Ministry of Home Affairs says activists 'crossed a red line by inviting foreign leaders to intervene in Singapore politics'

Home Affairs and Law Minister K. Shanmugam said that it is an absolute no-no to invite a foreign politician to intervene in Singapore's domestic politics. PHOTO: ST FILE

SINGAPORE - The Ministry of Home Affairs (MHA) has responded to three activists who filed a complaint with the Prime Minister for what they charged were "highly irresponsible" remarks made by a government minister and an MP.

In its reply, the MHA said the three had "crossed a red line by inviting foreign leaders to intervene in Singapore politics".

"The three individuals claim that they are patriots. It is not patriotic to invite any foreign leader to intervene in Singapore politics, especially the leader of a country who has declared his desire to increase the price of water to Singapore by more than 10 times, and with whom we seek to maintain close and friendly relations."

The MHA letter was signed by Mr Sunny Lee, who is press secretary to Home Affairs and Law Minister K. Shanmugam.

Mr Lee added that the minister stood by his comments.

Earlier on Wednesday (Sept 5), historian Thum Ping Tjin, journalist Kirsten Han and activist Jolovan Wham submitted a letter to Prime Minister Lee Hsien Loong, urging him to look into the conduct of MP Seah Kian Peng and Mr Shanmugam, whom they said had made public allegations "without adequate substantiation or evidence".

A separate letter, sent to MP Charles Chong, who chairs the Select Committee on Deliberate Online Falsehoods, said it was ironic that Mr Seah and Mr Shanmugam, both members of the Select Committee, "are themselves making public allegations without adequate substantiation or evidence".

The two People's Action Party (PAP) politicians had criticised the conduct of the trio, who were part of a group that met Malaysian Prime Minister Mahathir Mohamad last Thursday.

After the meeting, Dr Thum called on Tun Mahathir to "take leadership in South-east Asia for the promotion of democracy, human rights, freedom of expression and freedom of information".

Referencing that post, Mr Shanmugam had said that "it is quite clear what that means". He added that it is an absolute no-no to invite a foreign politician to intervene in Singapore's domestic politics.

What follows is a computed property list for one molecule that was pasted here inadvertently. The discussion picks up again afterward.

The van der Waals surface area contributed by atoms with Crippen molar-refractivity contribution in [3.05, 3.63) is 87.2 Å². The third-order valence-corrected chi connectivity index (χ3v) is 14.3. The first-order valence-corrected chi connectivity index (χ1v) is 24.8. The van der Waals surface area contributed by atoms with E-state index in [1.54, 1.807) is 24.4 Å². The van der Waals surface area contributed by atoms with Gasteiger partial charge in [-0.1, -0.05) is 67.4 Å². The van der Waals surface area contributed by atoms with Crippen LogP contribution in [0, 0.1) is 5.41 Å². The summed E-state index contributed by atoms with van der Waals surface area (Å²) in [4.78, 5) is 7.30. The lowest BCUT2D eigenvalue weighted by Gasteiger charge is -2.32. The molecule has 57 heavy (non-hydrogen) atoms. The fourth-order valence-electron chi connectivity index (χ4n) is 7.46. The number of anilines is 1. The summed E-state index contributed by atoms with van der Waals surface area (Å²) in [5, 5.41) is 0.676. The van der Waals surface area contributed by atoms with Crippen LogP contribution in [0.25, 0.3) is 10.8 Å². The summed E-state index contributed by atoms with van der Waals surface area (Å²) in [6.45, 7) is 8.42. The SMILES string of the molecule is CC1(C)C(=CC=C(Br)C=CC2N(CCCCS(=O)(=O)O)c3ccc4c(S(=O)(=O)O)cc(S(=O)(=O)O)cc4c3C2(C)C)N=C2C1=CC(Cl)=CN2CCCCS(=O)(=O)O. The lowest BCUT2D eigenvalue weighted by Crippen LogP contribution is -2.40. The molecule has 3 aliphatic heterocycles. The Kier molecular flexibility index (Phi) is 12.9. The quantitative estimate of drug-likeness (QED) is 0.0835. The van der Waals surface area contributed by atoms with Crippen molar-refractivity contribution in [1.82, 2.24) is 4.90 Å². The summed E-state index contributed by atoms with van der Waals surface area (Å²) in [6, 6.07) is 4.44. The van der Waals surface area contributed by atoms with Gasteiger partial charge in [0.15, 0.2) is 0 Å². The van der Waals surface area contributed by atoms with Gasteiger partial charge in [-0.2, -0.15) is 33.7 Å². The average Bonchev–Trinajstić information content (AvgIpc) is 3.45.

In their letter to PM Lee, the trio called on him, as the PAP secretary-general, to look into the issue and "take leadership in promoting responsible behaviour among members of your party".

PM Lee subsequently referred the activists' letter to Mr Shanmugam, the MHA said, adding: "The purpose of their letter is to divert attention from the conduct of the writers."

The ministry went on to recount the facts in this saga, noting that the trio met Dr Mahathir, along with political exile Tan Wah Piow and graphic novelist Sonny Liew, last Thursday.

The MHA said: "(Dr Thum) invited Dr Mahathir to address a conference about promoting democracy in South-east Asia, which obviously includes Singapore. Dr Thum also posted a photo of him presenting his book, about politics in Singapore, to Dr Mahathir.

"Mr Tan, a former Singaporean and a fugitive from the law, gave an interview after the meeting, also expressing the hope that Dr Mahathir and Malaysia could influence politics in Singapore.

"Mr Wham has asked 'what's wrong' in Dr Thum asking Dr Mahathir to bring democracy to Singapore, and that 'international political pressure is part of activism'.

"Dr Thum also believes that Singapore should be part of Malaya."

The MHA response also cited an Aug 9, 2016, post in which Dr Thum declared it was his "fervent wish" that Singapore "will one day return to our rightful place alongside our brothers and sisters in Malaya".

"This statement was made on Singapore's National Day. He has also made several other posts, to similar effect, about Singapore being part of Malaya."

The MHA statement concluded: "We can have vigorous debates within Singapore about our own affairs. But you cross a red line when you invite foreign powers or foreign leaders into Singapore politics."

Dr Thum and the others in the group came under fire from netizens after Mr Seah wrote in a Facebook post last Saturday that the historian invited the Malaysian Prime Minister to bring democracy to Singapore, and that "it appears quite clear to me that PJ Thum does not wish Singapore well".

Mr Seah also criticised Dr Thum for suggesting that Singaporeans should rejoice on Malaysia's national day, which he termed as Singapore's "unofficial independence day".

Dr Thum was said to be referring to founding prime minister Lee Kuan Yew declaring on Aug 31, 1963, Singapore's independence from British rule, as part of a move to join Malaysia.

The activists, for their part, said in their letter to PM Lee that there was "no reference to bringing democracy to Singapore, nor any request to interfere in Singapore's affairs".

They added: "It is a huge stretch to suggest that wishing Singaporeans a 'happy unofficial independence day' is tantamount to expressing an opinion that Singapore is a part of Malaysia today."

They also said Mr Seah's comments had the effect of inciting accusations of treason. There have been calls for their arrest, detention and even death, they added.

In response, an MHA spokesman said on Wednesday that anyone who receives death threats should make a police report and the matter will be looked into.

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